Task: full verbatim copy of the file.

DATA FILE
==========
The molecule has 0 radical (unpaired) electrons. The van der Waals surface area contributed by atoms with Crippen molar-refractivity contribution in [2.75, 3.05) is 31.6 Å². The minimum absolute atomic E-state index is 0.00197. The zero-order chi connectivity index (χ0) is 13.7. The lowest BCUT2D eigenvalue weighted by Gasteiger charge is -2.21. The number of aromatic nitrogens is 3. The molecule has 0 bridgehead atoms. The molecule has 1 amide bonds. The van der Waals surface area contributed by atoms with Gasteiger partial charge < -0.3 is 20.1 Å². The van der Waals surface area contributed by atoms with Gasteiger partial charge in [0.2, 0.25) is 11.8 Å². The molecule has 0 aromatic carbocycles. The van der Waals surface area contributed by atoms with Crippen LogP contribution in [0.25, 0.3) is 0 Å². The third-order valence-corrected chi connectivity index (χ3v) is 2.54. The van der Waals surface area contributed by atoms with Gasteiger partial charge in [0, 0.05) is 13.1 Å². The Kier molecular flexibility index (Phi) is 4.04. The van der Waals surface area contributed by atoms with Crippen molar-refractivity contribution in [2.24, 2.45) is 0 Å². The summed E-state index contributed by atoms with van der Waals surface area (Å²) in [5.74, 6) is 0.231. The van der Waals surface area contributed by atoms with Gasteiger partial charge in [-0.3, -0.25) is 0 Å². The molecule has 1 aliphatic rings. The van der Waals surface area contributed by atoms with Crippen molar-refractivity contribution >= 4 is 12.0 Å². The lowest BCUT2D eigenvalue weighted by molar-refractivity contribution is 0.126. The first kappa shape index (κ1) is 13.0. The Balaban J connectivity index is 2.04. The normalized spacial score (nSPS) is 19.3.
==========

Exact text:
The molecule has 0 radical (unpaired) electrons. The van der Waals surface area contributed by atoms with Crippen molar-refractivity contribution in [2.75, 3.05) is 31.6 Å². The minimum absolute atomic E-state index is 0.00197. The zero-order chi connectivity index (χ0) is 13.7. The lowest BCUT2D eigenvalue weighted by Gasteiger charge is -2.21. The number of aromatic nitrogens is 3. The molecule has 0 bridgehead atoms. The molecule has 1 amide bonds. The van der Waals surface area contributed by atoms with Gasteiger partial charge < -0.3 is 20.1 Å². The van der Waals surface area contributed by atoms with Gasteiger partial charge in [0.2, 0.25) is 11.8 Å². The molecule has 0 aromatic carbocycles. The van der Waals surface area contributed by atoms with Crippen LogP contribution in [0.25, 0.3) is 0 Å². The third-order valence-corrected chi connectivity index (χ3v) is 2.54. The van der Waals surface area contributed by atoms with Gasteiger partial charge in [0, 0.05) is 13.1 Å². The Kier molecular flexibility index (Phi) is 4.04. The van der Waals surface area contributed by atoms with Crippen molar-refractivity contribution in [2.24, 2.45) is 0 Å². The summed E-state index contributed by atoms with van der Waals surface area (Å²) in [5.74, 6) is 0.231. The van der Waals surface area contributed by atoms with Gasteiger partial charge in [-0.3, -0.25) is 0 Å². The molecule has 1 aliphatic rings. The van der Waals surface area contributed by atoms with Crippen molar-refractivity contribution >= 4 is 12.0 Å². The lowest BCUT2D eigenvalue weighted by molar-refractivity contribution is 0.126. The first kappa shape index (κ1) is 13.0. The Balaban J connectivity index is 2.04. The normalized spacial score (nSPS) is 19.3.